Hi someone was cleaning the dust off a ceiling fan in my house today and the screw broke off from the ceiling so we had to take it apart to fix it.

Now we are trying to figure out the wiring the person that removed it didn't check what went into what. The ceiling has a black wire, blue wire and a green wire which I guess is the ground. The ceiling fan has a white wire, blue wire and black wire. The black wire on the ceiling fan says motor, blue says light and white says neutral.

We tried the obvious black to black and blue to blue it didn't seem to work at all. We then tried black to black and blue and white to blue. And that seems to get the fan working but the light doesn't and switch on the wall is able to turn the fan off and on with this wiring.

Also the fan has two pull cords one of the light and one for the fan. It also has a switch on the side I guess to turn it off since the fan won't spin when its pushed to one side.

Are we doing something wrong? We thought of trying the blue/black from ceiling fan to the black on the ceiling since the black is working for the motor but we aren't sure if that was dangerous to try.

Also the fan is a Harbor Breeze brand unit.

The wiring from the fan. Wiring from fan

The wiring from the ceiling. Wiring from ceiling

Also here is a closer picture of the green wire its only connected to the screw on the bracket on the ceiling. I don't see anywhere it goes on the ceiling fan.

Green ground wire

  • Where do you live? – Mazura Mar 18 '15 at 2:13
up vote 1 down vote accepted

TL;DR: Whoever installed your ceiling fan had some terminal screws loose

The good news is that the green wire is unmistakably tagged as an equipment grounding conductor, and was likely not the current return path in the original wiring configuration. The bad news is that whoever originally wired this did a hack job, deciding to use some blue wire they had left over from the last hack job as a neutral wire (grounded conductor), which grossly violates NEC 200.6(A):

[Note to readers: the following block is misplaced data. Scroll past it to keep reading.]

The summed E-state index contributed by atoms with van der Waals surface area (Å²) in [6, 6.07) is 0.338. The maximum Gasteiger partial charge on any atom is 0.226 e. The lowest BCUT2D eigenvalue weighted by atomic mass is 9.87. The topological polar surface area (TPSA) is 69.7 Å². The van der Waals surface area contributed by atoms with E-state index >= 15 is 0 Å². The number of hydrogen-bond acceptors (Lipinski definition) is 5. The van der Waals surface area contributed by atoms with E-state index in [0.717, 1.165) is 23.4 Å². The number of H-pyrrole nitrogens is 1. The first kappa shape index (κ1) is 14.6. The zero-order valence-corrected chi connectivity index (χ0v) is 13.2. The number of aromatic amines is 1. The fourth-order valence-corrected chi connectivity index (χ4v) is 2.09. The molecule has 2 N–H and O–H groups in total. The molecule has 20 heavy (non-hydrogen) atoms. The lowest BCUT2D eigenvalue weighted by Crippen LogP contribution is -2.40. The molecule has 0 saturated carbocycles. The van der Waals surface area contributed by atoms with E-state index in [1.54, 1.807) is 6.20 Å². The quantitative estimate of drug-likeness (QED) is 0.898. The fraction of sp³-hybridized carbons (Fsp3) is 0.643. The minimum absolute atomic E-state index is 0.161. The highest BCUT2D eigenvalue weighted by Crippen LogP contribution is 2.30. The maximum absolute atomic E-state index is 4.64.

200.6 Means of Identifying Grounded Conductors.

(A) Sizes 6 AWG or Smaller. An insulated grounded conductor of 6 AWG or smaller shall be identified by one of the following means:

(1) A continuous white outer finish.

(2) A continuous gray outer finish.

(3) Three continuous white or gray stripes along the conductor's entire length on other than green insulation.

Now that that facepalm moment is out of the way, it's possible to fix this by nutting the blue and black conductors from the fan to the black wire from the ceiling, and the white wire from the fan to the blue wire from the ceiling. While you're up there, please, please, please tag the blue wire from the ceiling with a piece of white electrical tape -- there's no way to bring the current situation fully up to Code without ripping out the offending neutral wire and replacing it with a white or grey wire, but a tag will at least keep the next electrician's eyeballs from frying when he or she stares at your ceiling fan's wiring.

  • Thank you very much. I will try the Black/Blue to Black(ceiling) and white to blue(ceiling) and will mark the blue one with tape. I am not too familiar with wiring so again thanks. I don't know who did this wiring but pretty sure its been like that from before we moved in which was a very long time ago over 15 years. The wiring in our house is definitely not great. I probably will look into rewiring the whole house but yea from what I understand it can be incredibly expensive which is why we had the same wiring since we moved in. – Eureca Mar 18 '15 at 3:10

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